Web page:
News Video | Policy | GPs | Hospitals | Medical | Mental Health | Welfare | Search

 

Kiwis Turning to Dr. Google for Back Pain Remedies

Almost 100,000 Kiwis Per Year Are Turning to Dr. Google for Back Pain Remedies

However, rehab experts at Active+ say that many could be finding relief with some simple health and pain management strategies.

According to Active+, one of the country’s largest multi-disciplinary rehabilitation suppliers, thousands of New Zealanders are Googling their back pain symptoms every month. That includes 4,200 searching for back pain and lower back pain, 1,110 researching exercises and stretches for lower back pain, 390 looking into back pain red flags and 480 reading about lower back pain causes.

Active+ decided to investigate how many Kiwis were Googling back pain ahead of World Physiotherapy Day, which takes place on 8 September. The theme this year is chronic pain, with a particular focus on lower back pain.

They discovered that Aucklanders are the most likely to be tapping in back pain keywords, followed by Hamilton, Wellington and Christchurch.

Gill Webb, founder of Active+, explains that the statistics are unsurprising, given that back pain is one of the primary reasons for GP appointments in New Zealand. However, the high numbers could also be an indication that many people are not following an appropriate treatment programme.

“We need to change the way we approach back pain,” says Gill. “An episode can be frightening and painful. But, most of the time, for people whose back pain isn’t caused by another condition (such as spinal injury or arthritis), it will run its own course and clear up reasonably quickly. However, there is still an overreliance on strong painkillers and surgery here in New Zealand.”

“We have found that the majority of cases respond to simple physical and psychological therapies that keep people active and enable them to stay at work,” adds Andy Schmidt, Active+ Director. “Studies[1] have shown that physiotherapy can be as a good as surgery and less risky for the most common type of lower back pain – while various types of exercise can ease pain and help prevent reoccurrences. Swimming, brisk walking, cycling, yoga and toning classes such as Pilates are all good fitness choices. Psychological therapies can also be useful to help people deal with the pain.”

Andy emphasises that maintaining a healthy lifestyle is often one of the most effective ways of managing back pain.

“Many of the things that people should be doing to better their overall health, are also sensible ways to approach back pain. These include getting enough sleep, getting more active, being a healthy weight, giving up smoking, and reducing or better managing work and life stress.”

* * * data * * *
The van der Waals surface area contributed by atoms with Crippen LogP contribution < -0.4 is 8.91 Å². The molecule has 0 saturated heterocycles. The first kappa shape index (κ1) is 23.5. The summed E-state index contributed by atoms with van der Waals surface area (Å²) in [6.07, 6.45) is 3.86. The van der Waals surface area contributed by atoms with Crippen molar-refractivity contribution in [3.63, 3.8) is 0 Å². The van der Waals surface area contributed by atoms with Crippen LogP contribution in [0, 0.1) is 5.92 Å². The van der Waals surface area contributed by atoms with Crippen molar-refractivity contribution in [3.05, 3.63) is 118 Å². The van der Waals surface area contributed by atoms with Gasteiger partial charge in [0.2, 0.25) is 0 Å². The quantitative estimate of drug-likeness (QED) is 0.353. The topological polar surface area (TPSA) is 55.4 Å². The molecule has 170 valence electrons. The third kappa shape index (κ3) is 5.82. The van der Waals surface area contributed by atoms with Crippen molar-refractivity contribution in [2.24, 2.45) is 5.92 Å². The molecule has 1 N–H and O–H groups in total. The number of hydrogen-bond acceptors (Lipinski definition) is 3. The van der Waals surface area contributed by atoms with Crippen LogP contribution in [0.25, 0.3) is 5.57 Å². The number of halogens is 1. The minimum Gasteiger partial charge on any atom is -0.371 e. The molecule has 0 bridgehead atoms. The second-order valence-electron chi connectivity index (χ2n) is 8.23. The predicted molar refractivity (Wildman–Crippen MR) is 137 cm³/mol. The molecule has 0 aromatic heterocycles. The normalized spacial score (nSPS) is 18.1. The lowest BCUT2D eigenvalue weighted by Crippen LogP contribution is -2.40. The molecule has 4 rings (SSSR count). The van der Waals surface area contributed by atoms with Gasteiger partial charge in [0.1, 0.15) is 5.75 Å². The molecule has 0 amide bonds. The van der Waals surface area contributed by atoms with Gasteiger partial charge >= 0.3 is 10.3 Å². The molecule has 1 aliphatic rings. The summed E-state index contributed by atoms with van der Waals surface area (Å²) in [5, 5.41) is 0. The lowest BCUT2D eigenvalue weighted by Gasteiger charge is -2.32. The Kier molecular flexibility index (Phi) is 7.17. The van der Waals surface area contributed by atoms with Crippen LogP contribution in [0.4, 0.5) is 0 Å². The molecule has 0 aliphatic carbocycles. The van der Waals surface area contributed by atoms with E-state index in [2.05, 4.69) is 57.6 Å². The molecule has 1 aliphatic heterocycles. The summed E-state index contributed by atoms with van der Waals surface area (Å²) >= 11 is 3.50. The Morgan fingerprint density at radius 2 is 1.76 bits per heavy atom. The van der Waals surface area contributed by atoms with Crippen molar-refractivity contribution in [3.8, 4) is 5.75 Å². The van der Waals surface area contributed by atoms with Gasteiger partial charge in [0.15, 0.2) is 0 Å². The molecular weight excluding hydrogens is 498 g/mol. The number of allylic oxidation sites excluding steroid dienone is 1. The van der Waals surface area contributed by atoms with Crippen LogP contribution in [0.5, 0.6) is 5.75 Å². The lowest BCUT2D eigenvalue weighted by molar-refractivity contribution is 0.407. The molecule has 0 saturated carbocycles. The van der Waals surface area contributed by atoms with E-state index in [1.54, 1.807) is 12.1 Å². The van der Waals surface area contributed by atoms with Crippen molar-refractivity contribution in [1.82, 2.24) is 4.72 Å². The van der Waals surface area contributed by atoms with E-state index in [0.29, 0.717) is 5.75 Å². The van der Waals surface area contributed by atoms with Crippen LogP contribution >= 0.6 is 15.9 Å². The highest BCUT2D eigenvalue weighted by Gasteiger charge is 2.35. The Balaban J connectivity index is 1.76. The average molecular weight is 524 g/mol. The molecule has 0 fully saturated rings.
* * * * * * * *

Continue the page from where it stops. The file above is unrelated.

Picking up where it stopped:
Founded almost thirty years ago, Active+ is one of the largest multi-disciplinary rehabilitation suppliers in New Zealand. It is also one of the only 100% New Zealand owned physiotherapy and rehabilitation networks.

Active+ can help with almost anything in terms of prevention, rehabilitation and wellness. Services include physiotherapy; multi-disciplinary rehabilitation; wellness and occupational health; vocational rehabilitation; concussion and brain injury rehabilitation; needs assessment; pain management; psychology and neuropsychology assessment; specialist medical assessments, and counselling.

Active+ has a growing network of over 20 clinics across the North and South Islands that deliver physiotherapy and multidisciplinary rehabilitation services. 650 clinicians deliver services to New Zealanders every day in their workplaces, in their homes and from the practices.

For more details, visit activeplus.co.nz or follow Active+ on Facebook.

-Ends-


© Scoop Media

 
 
 
Culture Headlines | Health Headlines | Education Headlines

 

Broken Estate: An Expat Expert Surveys Our Media

Melanie Bunce cut her teeth in journalism at the Otago Daily Times. Now she teaches and researches it at one of the UK’s most prestigious journalism schools and tracks the trends that shape the uncertain future of news... More>>

Controversial Reforms: Te Papa Chief Executive To Step Down

Te Papa’s Chief Executive Geraint Martin announced today he will step down from the role at the end of the year. Mr Martin said he had achieved what he set out to do at the museum, and Te Papa was in a strong position for the future. More>>

ALSO:

A City Possessed: New Edition Of Book Coincides With Ellis Case Appeal

Originally published in 2001, A City Possessed is the harrowing account of one of New Zealand’s most high-profile criminal cases – a story of child sexual abuse allegations, gender politics and the law. More>>

ALSO:

Te Wiki O Te Reo: Tribute To NZers Embracing Te Reo

Māori Language Commissioner Rawinia Higgins says everyday New Zealanders are proving Māori language critics wrong by coming together and embracing our national, indigenous language. More>>

ALSO:

Howard Davis: Four Women In A Man Cave - The Pink Hammer

As the play's publicity package playfully inquires - “Five unhappy people in a shed full of tools. What could possibly go wrong?” More>>

Howard Davis: The NZSO Present Transfiguration

The rich, lush, and luxuriant music of Rachmaninov, Strauss, and Wagner will be in the capable hands of Asher Fisch and French Canadian pianist Louis Lortie. More>>

 
 
 
 
 

LATEST HEADLINES

  • CULTURE
  • HEALTH
  • EDUCATION
 
 
  • Wellington
  • Christchurch
  • Auckland